My condolences to the Ladies

Guwahati.

A city formerly known as the “City of eastern light” and commonly referred to as the “Gateway” to the north east region of India has been in the spotlight recently due to an infamous incident. I don’t want to dwell on the details of this incident and the video which went viral, simply because enough has been spoken about it, and enough opinions have been formed already.

However I do want to dwell on a slightly sensitive topic which has been racing in my mind for quite some time now, even before the Guwahati-molestation case became a subject of national concern.

I want to talk about the conflict between two very distinct, yet heavily supported, points of view regarding the subject of a woman’s modesty being outraged. The opposing points of view being that “Women should know better i.e. they should dress carefully and be mindful of their surroundings” Vs “Rapists are the ones to be blamed”.

  1. “Women should know better”

Well, this does seem like an archaic line of thinking and I can sense the blood of feminists across the board boiling with dissent. However I intend to provide a rationale for this line of thinking, only because it does exist. The rationale being that; we know there are men out there, who are capable of such dastardly acts, committing this crime day in and day out without signs of stopping anytime soon. The only course of action left for women to take, is to be scared and careful. It’s a sorry state of affairs to be in, but wouldn’t everyone rather be careful and avoid such incidents from happening to them? This thought first came across my mind a few years back, when one of my female friends voiced her concern about molestations and how it can be dealt with. The adage ‘Prevention is better than cure’ seemed befitting and that’s what I told her. I don’t want to entertain thoughts of equality of sexes and how even men can be victims, frankly because I do not hear or read of many men being molested or raped in India, and not liking it.

2. “Rapists are the ones to be blamed”

This line of thinking does not need much elaboration or discussion but I will give it the due attention. Simply speaking the blame lies only on the offender and it should in no way be shifted to the victim. Let her be dressed provocatively or highly inebriated, it does not give any person the right to abuse her or take advantage of her. When men can walk around anywhere anytime of the day, dressed however they please, why should women be singled out for their choice of clothes or the places where they choose to be? However such double-standards don’t just exist in our country, but are prevalent to an extent that we can’t imagine. All these double standards have come into existence only because women are subject to more sexual offences than men. Period.

I do not intend to compare and say that one of the above approaches is better than the other, or that one is right and another is wrong. Good or bad are words of subjectivity and i’ll let them stay that way. I only intend to lay down the consequences, because they are concrete. The 1st approach, no matter how narrow-minded it may seem, will lead to a future where women are constantly judged for their outlook as well as behavior. The 2nd approach does aim to free the victim of any responsibility for the crime, but does it cleanse the trauma faced by her?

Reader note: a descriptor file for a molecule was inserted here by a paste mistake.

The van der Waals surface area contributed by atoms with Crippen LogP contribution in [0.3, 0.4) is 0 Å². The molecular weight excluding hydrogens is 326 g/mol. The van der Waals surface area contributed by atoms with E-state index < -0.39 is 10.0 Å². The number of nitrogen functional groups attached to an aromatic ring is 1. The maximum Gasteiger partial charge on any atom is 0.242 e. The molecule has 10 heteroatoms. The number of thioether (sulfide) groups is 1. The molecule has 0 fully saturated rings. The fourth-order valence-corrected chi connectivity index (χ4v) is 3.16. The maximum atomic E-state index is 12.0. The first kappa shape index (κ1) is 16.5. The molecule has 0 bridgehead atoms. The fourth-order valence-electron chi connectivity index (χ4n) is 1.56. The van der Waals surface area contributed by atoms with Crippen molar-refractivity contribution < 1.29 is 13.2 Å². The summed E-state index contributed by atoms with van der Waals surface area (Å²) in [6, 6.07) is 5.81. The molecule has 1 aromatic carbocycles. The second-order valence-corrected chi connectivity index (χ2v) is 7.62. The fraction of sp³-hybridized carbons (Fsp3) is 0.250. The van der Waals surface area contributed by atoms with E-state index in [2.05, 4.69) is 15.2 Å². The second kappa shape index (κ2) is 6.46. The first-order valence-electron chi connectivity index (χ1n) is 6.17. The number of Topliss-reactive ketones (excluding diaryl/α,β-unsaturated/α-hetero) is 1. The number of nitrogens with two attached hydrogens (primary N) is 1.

Truth be told, sexual deviants are criminals just like thieves and arsonists. The degree of their crime varies from groping to rape and assault. What amazes me is that when such an incident unfolds in full public view, how does the culprit manage to escape? Would the same happen if someone tried robbing someone in broad daylight? Wait a minute, yes it probably would!

As a society we are a group which just loves to look and ogle. Starting from drunken brawls, to petty thievery, people choose to distance themselves from an incident unfolding in public. We pass the buck, and we do it with panache. “The police are responsible for safety, why should I run behind a thief or molester?” Of course there are a few who would act in such a situation, but these few include the offenders in such incidents as well. So that makes for a really small group of people who would, without any self interest, act and help someone who is in trouble.

If being idle in such situations is not enough, we have another way to deal with such issues. We talk. We talk and talk and talk about what we think is right and how things should be done. Dissonance is a funny thing to have. The only way to rid oneself of it is by giving suitable explanations and achieving some sort of closure. We do this by talking. What we ideally do, is discuss a topic to such an extent that all the possible arguments are exhausted and after gaining that closure we move on. Carry on with our daily lives, hoping we would never be subjected to such torment.

Though this seems like a rather bleak outlook, it is the truth.

As a group of individuals, we do not act, instead we watch and we talk. (Check http://en.wikipedia.org/wiki/Bystander_effect if you don’t believe me)

I would love to be proved wrong.

I’d love to read about how a crime, on an innocent girl was stopped by a group of onlookers. I doubt that would happen anytime soon though.

On behalf of our society, I offer my condolences to the ladies.

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